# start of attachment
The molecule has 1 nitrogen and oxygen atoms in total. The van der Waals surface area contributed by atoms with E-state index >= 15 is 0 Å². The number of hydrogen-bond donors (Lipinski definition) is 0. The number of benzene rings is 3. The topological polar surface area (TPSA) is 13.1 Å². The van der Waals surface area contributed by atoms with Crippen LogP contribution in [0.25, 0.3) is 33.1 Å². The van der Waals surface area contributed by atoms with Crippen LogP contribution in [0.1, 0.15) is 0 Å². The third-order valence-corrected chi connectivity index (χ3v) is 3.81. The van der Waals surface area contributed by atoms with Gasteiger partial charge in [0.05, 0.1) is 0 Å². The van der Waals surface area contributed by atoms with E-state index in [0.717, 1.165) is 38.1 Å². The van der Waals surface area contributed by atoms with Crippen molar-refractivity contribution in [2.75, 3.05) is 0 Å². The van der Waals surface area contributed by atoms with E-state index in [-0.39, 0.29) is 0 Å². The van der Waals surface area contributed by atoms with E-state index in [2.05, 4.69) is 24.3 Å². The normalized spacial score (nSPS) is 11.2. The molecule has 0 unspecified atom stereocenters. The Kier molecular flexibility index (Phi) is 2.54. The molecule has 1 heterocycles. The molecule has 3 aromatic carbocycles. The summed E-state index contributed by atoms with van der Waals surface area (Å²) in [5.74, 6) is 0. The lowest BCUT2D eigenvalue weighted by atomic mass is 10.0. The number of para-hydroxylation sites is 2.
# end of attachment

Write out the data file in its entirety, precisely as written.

The molecule has 1 nitrogen and oxygen atoms in total. The van der Waals surface area contributed by atoms with E-state index >= 15 is 0 Å². The number of hydrogen-bond donors (Lipinski definition) is 0. The number of benzene rings is 3. The topological polar surface area (TPSA) is 13.1 Å². The van der Waals surface area contributed by atoms with Crippen LogP contribution in [0.25, 0.3) is 33.1 Å². The van der Waals surface area contributed by atoms with Crippen LogP contribution in [0.1, 0.15) is 0 Å². The third-order valence-corrected chi connectivity index (χ3v) is 3.81. The van der Waals surface area contributed by atoms with Gasteiger partial charge in [0.05, 0.1) is 0 Å². The van der Waals surface area contributed by atoms with E-state index in [0.717, 1.165) is 38.1 Å². The van der Waals surface area contributed by atoms with Crippen molar-refractivity contribution in [2.75, 3.05) is 0 Å². The van der Waals surface area contributed by atoms with E-state index in [-0.39, 0.29) is 0 Å². The van der Waals surface area contributed by atoms with E-state index in [2.05, 4.69) is 24.3 Å². The normalized spacial score (nSPS) is 11.2. The molecule has 0 unspecified atom stereocenters. The Kier molecular flexibility index (Phi) is 2.54. The molecule has 1 heterocycles. The molecule has 3 aromatic carbocycles. The summed E-state index contributed by atoms with van der Waals surface area (Å²) in [5.74, 6) is 0. The lowest BCUT2D eigenvalue weighted by atomic mass is 10.0. The number of para-hydroxylation sites is 2.